Every year about this time I write up my annual “Christmas Shopping Guide for Hard-to-Buy-for Rock Snobs” list of cool things for your musichead loved ones. Last year I was all about 5.1 surround, Blu-ray audio, “studio masters” and so forth. High tech, high quality, high resolution digital audio. I’d jettisoned a huge record collection in the mid 1990s that was crowding me out of my apartment and I never looked back. Then one snowy day this past February, a beautiful brand new high end turntable was sitting on my porch, a gift from my genius audio designer pal Alexander Rosson (the man who designed the famous Audeze LCD-3 headphones that you see in every good recording studio). And I mean, what does one do when one gets such an amazing toy as a gift? Obviously one needs some new records to throw at it. I immediately logged on to Discogs and decided to reconstitute much of the collection I’d sold off, repurchasing a lot of the very same stuff I used to own—at twice the price—over the course of… a matter of days. (I’m good like that.)
So yeah, Digital Dan reverted back to Analog Andy pretty fast. Anything that I have ever said in the past about the superiority of 24-bit digital audio to vinyl I hereby repudiate. I was stupid. I take it all back. Please forgive me.
To attone for my sins, I’ve compiled a (mostly) vinyl rock snob shopping guide this year. The object is not only to highlight what I think are the best releases of 2017 but also to provide a public service for my people: There is a certain type of “person” (okay, guy) who already has everything he ever wanted at the age of 12, and no matter how cool that sweater, new socks and wallet might be, he ultimately only cares about the stuff that they sell in record stores. Christmas is often so unsatisfying for this sort of chap, but if you follow my handy suggestions, even the most difficult-to-buy-for rock snob giftee on your shopping list will have a very merry Christmas this year and you’ll look like a genius.
Or even like you actually really care about them…
The classic 70s Brian Eno half-speed 2XLP 45rpm releases are THE BOMB. Since they only recently came out, it’s a safe bet that finding a couple of these under the tree will go down a treat. Here Come the Warm Jets and Taking Tiger Mountain by Strategy both blew my doors off and I know these albums like the back of my hand. Remastered from the best analog sources available, at Abbey Road Studios, the heavy, dead quiet pressings spread a single album’s worth of songs over two long players, allowing for an increased audio level to be cut into the lacquers for a superior signal-to-noise ratio. These albums have never sounded better. Usually I’m all about getting an original pressing of 60s and 70s classics, but I’m starting to be convinced that new pressings have much to offer, maybe more. Not always, but certain labels are really doing it right. If it’s sound quality vs. the “trophy” value of a certain original pressing that motivates you, “new” vinyl releases of vintage titles are looking better all the time.
And speaking of labels that really do it right, have you heard about the recently-launched ultra high quality audiophile vinyl concern known as Intervention Records? IR’s mission is to offer the very best-sounding pressings of classic albums by the likes of Big Audio Dynamite, Judee Sill, Erasure and Joe Jackson. Intervention’s release of The Gilded Palace of Sin by The Flying Burrito Bros. is probably the single best-sounding record that I have in my collection and is definitely the first thing I grab whenever I want to geek out and impress someone with my epic middle-aged man’s stereo system. No one who loves music and owns a turntable is going to be disappointed when they slap that particular slab on the record player, this I can promise you.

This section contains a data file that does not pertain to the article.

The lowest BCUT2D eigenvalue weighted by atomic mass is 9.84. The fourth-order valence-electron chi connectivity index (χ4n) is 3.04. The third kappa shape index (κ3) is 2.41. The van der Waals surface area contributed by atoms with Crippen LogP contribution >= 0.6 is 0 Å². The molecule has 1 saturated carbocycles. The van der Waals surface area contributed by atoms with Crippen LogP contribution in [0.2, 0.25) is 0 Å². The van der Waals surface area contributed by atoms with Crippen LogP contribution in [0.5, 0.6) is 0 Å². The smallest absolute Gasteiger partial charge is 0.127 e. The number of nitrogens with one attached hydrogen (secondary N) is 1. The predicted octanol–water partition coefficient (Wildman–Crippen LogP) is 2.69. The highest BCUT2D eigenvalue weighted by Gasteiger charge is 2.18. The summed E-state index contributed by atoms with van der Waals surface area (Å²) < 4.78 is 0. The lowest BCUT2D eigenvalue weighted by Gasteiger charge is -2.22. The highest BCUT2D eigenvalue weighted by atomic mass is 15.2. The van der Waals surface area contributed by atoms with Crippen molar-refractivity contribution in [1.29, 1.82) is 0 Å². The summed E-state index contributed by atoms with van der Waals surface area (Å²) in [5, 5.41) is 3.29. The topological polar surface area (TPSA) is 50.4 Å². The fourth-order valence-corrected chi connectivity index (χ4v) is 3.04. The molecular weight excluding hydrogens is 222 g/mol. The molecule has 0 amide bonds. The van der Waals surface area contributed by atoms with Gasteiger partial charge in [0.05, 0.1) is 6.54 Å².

IR’s deluxe 2XLP 45rpm Judee Sill releases are the best those albums (Judee Sill and Heart Food) are ever going to sound and their Joe Jackson releases, same thing. The ball gets knocked squarely out of the park. There’s still a pretty dedicated Joe Jackson fanbase out there (I saw him in concert recently myself) and despite the fact that mint copies of most of his albums can easily be acquired for $5 in any decent used record store, remarkably these IR reissues still rate quite a significant improvement over records that already sounded good to begin with. If you told me that there was a pressing of Night and Day that was, say, 15% better than the original record (and a lot better than the CD) then that is something I need to hear, stat. Same for I’m the Man and Look Sharp. Intervention Records goes the extra mile and beyond. Support what they do.
The next three albums I’m going to group together because each features the participation of my pal multi-instrumentalist, singer/songwriter producer/studio owner Jonathan Wilson. He’s currently playing guitar on the second leg of Roger Waters’ world tour (he also sings many of the David Gilmour numbers in the set) and he’s all over Waters’ incredible new album (his first collection of original material for 25 years) Is This the Life We Really Want? Produced by Nigel Godrich and mostly recorded at Wilson’s Fivestarstudios, man did I play the shit out of this album in 2017 and consider it to be a strong addition to Waters’ legendary discography, the best since Pink Floyd’s Animals. (Allow me to direct you to a more fleshed out review here).